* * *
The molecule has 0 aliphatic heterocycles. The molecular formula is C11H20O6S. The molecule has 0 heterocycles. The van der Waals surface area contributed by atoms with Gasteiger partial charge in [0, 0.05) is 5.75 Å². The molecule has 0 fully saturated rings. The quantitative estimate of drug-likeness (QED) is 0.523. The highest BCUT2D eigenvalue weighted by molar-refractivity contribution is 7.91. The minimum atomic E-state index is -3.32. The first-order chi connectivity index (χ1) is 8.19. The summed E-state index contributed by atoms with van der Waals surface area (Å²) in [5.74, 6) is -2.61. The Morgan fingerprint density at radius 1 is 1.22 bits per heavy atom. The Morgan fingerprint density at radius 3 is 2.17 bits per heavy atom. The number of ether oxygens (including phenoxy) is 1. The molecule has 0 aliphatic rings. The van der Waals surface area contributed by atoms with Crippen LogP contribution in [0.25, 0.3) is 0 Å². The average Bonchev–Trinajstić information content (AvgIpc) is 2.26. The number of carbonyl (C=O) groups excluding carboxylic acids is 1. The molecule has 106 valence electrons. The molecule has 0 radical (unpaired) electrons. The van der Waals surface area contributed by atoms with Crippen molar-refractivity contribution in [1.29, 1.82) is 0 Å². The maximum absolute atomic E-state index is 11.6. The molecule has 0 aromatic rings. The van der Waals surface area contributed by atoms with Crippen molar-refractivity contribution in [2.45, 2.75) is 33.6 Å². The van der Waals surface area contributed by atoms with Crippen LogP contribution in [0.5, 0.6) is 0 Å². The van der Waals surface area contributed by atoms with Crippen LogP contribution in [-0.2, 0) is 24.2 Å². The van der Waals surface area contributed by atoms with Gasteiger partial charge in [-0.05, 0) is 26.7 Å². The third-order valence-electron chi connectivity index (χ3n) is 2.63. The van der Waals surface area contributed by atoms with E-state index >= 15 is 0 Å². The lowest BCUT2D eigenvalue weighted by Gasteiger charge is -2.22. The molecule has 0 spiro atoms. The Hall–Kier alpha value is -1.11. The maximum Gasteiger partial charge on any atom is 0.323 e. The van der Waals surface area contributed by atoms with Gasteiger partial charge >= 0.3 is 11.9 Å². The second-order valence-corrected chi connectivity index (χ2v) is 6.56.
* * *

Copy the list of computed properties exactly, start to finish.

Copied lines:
The molecule has 0 aliphatic heterocycles. The molecular formula is C11H20O6S. The molecule has 0 heterocycles. The van der Waals surface area contributed by atoms with Gasteiger partial charge in [0, 0.05) is 5.75 Å². The molecule has 0 fully saturated rings. The quantitative estimate of drug-likeness (QED) is 0.523. The highest BCUT2D eigenvalue weighted by molar-refractivity contribution is 7.91. The minimum atomic E-state index is -3.32. The first-order chi connectivity index (χ1) is 8.19. The summed E-state index contributed by atoms with van der Waals surface area (Å²) in [5.74, 6) is -2.61. The Morgan fingerprint density at radius 1 is 1.22 bits per heavy atom. The Morgan fingerprint density at radius 3 is 2.17 bits per heavy atom. The number of ether oxygens (including phenoxy) is 1. The molecule has 0 aliphatic rings. The van der Waals surface area contributed by atoms with Crippen LogP contribution in [0.25, 0.3) is 0 Å². The average Bonchev–Trinajstić information content (AvgIpc) is 2.26. The number of carbonyl (C=O) groups excluding carboxylic acids is 1. The molecule has 106 valence electrons. The molecule has 0 radical (unpaired) electrons. The van der Waals surface area contributed by atoms with Crippen molar-refractivity contribution in [1.29, 1.82) is 0 Å². The maximum absolute atomic E-state index is 11.6. The molecule has 0 aromatic rings. The van der Waals surface area contributed by atoms with Crippen molar-refractivity contribution in [2.45, 2.75) is 33.6 Å². The van der Waals surface area contributed by atoms with Crippen LogP contribution in [0.5, 0.6) is 0 Å². The van der Waals surface area contributed by atoms with Crippen LogP contribution in [-0.2, 0) is 24.2 Å². The van der Waals surface area contributed by atoms with Gasteiger partial charge in [-0.05, 0) is 26.7 Å². The third-order valence-electron chi connectivity index (χ3n) is 2.63. The van der Waals surface area contributed by atoms with E-state index >= 15 is 0 Å². The lowest BCUT2D eigenvalue weighted by Gasteiger charge is -2.22. The molecule has 0 spiro atoms. The Hall–Kier alpha value is -1.11. The maximum Gasteiger partial charge on any atom is 0.323 e. The van der Waals surface area contributed by atoms with Gasteiger partial charge >= 0.3 is 11.9 Å². The second-order valence-corrected chi connectivity index (χ2v) is 6.56.